“I still recall the last thing I spoke to the paramedic before my phone battery died, and I hear the sound of my phone dropping from my hand as the strikes hit again and again. I picture me losing my voice, struggling for breath, swallowing dirt and trying, and still trying to this day, in deep darkness, enormous suffering, and profound scars.” — Zainab Al-Qolaq, 22, artist, Gaza
Every Palestinian has a wound that will never heal, a wound known as the Nakba, which started in 1948 and continues to this day. The Nakba refers to the historic loss of the Palestinian homeland to Israel. It also describes the ongoing occupation of Palestinian lands and the continual persecution and displacement we suffer. It began as an event but has stretched into generations, and repeats — in the nature of trauma — in personal catastrophes. Over these years, as Palestinians we have lost not only our homes, land, and lives, but have also grown jaded and resigned. We have lost human sympathy for our losses, to the point that most of us believe it is “normal” to endure continual catastrophe.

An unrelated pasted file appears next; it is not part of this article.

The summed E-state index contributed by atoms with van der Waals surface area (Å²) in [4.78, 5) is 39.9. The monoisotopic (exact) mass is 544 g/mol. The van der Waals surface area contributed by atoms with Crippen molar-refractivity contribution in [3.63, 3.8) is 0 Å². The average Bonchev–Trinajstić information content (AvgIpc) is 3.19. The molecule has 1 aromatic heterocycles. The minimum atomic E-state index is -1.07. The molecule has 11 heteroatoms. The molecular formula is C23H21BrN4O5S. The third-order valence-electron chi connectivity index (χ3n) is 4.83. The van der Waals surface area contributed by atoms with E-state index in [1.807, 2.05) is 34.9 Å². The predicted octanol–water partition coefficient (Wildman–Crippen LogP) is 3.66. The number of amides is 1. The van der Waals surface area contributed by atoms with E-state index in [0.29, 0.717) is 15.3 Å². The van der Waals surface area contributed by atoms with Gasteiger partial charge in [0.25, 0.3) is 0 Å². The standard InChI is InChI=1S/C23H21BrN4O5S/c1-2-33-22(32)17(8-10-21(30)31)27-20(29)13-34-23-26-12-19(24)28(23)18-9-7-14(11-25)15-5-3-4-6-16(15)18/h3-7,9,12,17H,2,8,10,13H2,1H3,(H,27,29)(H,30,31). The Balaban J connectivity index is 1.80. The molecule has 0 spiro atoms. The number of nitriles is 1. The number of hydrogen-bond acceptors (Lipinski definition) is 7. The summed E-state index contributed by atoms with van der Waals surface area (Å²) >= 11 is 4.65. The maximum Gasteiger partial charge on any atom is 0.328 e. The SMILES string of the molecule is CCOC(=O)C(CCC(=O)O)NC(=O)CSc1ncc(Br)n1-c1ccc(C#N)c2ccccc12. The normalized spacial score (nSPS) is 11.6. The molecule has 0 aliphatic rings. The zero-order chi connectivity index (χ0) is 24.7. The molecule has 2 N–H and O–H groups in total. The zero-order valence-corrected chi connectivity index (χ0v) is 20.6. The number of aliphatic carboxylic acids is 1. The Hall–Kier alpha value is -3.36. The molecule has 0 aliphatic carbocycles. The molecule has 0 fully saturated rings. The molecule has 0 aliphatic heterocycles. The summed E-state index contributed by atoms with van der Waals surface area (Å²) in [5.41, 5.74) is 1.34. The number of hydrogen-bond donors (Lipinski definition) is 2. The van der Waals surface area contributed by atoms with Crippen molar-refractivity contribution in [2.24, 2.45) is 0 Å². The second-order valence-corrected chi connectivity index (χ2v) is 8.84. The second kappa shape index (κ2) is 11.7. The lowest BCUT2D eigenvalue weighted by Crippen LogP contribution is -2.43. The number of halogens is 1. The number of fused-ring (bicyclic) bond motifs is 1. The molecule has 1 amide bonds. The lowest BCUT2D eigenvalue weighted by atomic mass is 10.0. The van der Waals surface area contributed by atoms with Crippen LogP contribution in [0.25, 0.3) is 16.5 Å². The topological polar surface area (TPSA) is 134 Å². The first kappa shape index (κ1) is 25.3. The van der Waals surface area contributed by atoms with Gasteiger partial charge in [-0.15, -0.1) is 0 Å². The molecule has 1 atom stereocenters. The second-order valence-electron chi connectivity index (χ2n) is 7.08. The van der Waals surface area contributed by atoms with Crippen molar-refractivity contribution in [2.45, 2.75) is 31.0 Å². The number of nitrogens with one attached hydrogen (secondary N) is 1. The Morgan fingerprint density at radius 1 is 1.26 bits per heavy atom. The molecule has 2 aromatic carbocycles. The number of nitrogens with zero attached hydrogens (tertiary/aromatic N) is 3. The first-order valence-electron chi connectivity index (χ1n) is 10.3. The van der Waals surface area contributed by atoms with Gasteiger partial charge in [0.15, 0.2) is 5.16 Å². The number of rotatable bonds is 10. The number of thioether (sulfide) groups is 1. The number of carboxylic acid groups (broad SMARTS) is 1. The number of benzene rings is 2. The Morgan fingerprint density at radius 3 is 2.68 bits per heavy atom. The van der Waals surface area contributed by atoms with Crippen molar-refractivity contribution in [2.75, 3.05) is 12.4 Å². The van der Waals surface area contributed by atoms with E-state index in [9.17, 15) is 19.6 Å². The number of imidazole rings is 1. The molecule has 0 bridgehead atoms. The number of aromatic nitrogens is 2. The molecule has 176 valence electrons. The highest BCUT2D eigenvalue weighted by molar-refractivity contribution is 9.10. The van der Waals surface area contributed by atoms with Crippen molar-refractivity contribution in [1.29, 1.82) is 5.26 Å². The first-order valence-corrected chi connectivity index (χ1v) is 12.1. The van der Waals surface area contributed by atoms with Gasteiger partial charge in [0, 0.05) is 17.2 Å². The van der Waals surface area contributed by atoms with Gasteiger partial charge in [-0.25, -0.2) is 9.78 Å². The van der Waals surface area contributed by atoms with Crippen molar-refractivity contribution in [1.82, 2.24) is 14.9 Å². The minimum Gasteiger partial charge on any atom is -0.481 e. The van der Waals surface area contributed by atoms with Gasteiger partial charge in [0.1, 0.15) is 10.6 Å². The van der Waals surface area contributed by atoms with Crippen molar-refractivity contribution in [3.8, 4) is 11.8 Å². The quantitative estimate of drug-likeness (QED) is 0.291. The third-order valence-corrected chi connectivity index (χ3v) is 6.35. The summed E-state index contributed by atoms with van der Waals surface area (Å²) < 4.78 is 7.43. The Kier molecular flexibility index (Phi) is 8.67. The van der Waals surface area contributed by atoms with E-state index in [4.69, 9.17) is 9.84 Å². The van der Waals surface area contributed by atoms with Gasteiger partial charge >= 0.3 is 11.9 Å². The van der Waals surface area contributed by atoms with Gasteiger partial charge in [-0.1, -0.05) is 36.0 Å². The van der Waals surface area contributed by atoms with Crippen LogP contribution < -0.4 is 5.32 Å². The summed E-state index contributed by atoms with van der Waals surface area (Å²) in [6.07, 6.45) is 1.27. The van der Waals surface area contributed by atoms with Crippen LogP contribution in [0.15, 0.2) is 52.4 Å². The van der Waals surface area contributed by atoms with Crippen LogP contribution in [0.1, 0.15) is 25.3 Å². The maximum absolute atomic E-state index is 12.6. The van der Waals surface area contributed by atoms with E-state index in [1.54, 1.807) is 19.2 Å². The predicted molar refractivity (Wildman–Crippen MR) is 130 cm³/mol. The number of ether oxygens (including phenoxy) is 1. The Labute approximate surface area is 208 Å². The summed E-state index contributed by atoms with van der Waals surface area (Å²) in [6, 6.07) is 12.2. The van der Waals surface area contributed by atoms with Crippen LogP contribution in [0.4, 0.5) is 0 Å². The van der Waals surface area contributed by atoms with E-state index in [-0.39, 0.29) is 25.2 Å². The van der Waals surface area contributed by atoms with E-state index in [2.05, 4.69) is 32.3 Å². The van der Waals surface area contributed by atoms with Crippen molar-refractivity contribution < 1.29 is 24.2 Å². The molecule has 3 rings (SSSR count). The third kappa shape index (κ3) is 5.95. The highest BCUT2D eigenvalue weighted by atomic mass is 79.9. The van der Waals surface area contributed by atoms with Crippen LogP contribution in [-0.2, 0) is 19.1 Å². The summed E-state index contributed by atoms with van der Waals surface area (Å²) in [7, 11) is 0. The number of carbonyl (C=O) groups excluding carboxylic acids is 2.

Every Palestinian who has lived up to this point has lost something. For Zainab Al-Qolaq, her Nakba has an entirely different date. On May 16, 2021, Israeli warplanes bombed her home on Al-Wahda Street, west of Gaza City, killing 22 members of her family. Using heavy bombs, Israel decimated numerous buildings on the street. Forty-two people were killed in the attack, including 16 women and 10 children, and 50 more were injured that night.
The Euro-Med Human Rights Monitor published a series of reports following the Israeli attack, including “Inescapable Hell,” “Left in Tatters,” and “One War Older.” Through field research, victim interviews, and field data analysis, the Monitor documented the results of “direct civilian targeting” during the attack and the complex psychological effects it had on the most vulnerable groups, including women and children. The papers also included a detailed analysis of Gaza’s economic and infrastructural damages.